Even though these are tough economic times, you can still ask for a raise at work, especially if you are well qualified for one. I’ve found that many of my friends and colleagues won’t take this step for fear of rejection or because they are uncomfortable with confrontation. The thing is, asking for a raise should be anything but uncomfortable. It’s essentially you telling someone (a.k.a. your boss) how hard you’ve worked, the goals you’ve achieved, and your plans for the future.
It’s an exciting time that could lead to big rewards, so I recommend taking it all in and enjoying the exercise. Remember, even if you are turned down, your boss will be aware of your willingness to improve and your hopes for the future. You never know when the next opportunity is around the corner, and having a meeting like this will put you at the forefront of your boss’ mind when that chance comes knocking.
While I can’t promise that each and every one of you will secure a well deserved raise if you ask for it (some companies have specific policies about these things), I can assure you that by following these five steps, you have a better chance of getting one whether it’s now or in the future.
1. Ask At The Right Time
Many companies simply can’t grant raises at the end of the fiscal year, so make sure you ask at the beginning of one when more funds are available. Also, keep in mind the stresses of your boss, if you know them. If he or she is going through a difficult time, it might not be the best time to ask for a favor. If they always meet with their boss on a specific day and are more stressed than normal, stray away from that time too.
2. Actually Schedule The Meeting
Once you have assessed the right time to ask your boss for a raise, now you have to actually schedule a meeting. Asking for a raise is a delicate matter that should definitely be discussed in a formal setting. While it might be easier to pop into their office and ask quickly, having a sit down will show that you are serious and on board for future projects. This will also give you and your boss time to prepare. You can always explain that you want to ask him or her about ideas for the future if you’re looking for an excuse to hold the meeting without letting on what it will be about.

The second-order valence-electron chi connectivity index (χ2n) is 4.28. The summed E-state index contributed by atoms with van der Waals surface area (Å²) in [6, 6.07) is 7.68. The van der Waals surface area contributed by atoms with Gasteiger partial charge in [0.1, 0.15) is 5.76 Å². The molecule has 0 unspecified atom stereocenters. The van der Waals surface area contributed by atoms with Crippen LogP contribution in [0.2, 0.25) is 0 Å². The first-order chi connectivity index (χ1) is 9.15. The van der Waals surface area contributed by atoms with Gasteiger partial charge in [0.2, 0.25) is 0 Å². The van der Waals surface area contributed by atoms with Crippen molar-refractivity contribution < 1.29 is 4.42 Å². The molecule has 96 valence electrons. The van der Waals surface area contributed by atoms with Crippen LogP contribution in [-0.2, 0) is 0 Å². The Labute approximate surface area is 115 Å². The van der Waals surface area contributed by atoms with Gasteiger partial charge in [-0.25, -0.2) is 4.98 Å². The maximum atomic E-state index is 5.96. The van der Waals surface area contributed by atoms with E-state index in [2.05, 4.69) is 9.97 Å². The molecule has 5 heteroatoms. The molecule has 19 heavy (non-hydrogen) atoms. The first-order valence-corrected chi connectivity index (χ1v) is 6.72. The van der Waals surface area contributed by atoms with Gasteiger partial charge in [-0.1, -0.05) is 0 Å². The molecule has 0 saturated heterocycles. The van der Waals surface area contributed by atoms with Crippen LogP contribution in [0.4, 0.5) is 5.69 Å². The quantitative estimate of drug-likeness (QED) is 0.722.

3. Ask Using Your Attributes, Not Your Needs
Many people fall into the trap of asking for a raise when they really need it. For example, they might be going through a difficult time financially or perhaps want to take their kids on vacation. Bringing up issues or hopes like these will detract from what you are trying to do, which is to highlight your own skills and expertise. Always list your qualifications for a raise. Never pull the sympathy card. You’ll gain more respect this way and hopefully, more of a chance of getting what you’re hoping for.
4. Keep Detailed Records
Detailed records are so important if you want to ask for a raise. This might showcase research you have done, meetings you have attended, and extra activities you participated in. Having these documents and presenting them in a highly professional way will make a positive impact. Think of it like a resume, except you are simply listing what you have already done.
5. Be Gracious
If you boss gives you a raise, be sure to thank them graciously and professionally. However, if you are turned down, be gracious about that too. Ask for recommendations on what you can do for the future, and don’t hesitate to inquire about a good time to meet to discuss the same topic again.
Ultimately, I hope these tips can help you to get that raise you’ve worked so hard for. If you have other suggestions, I’d love to see them in the comments!
photo by davidleesf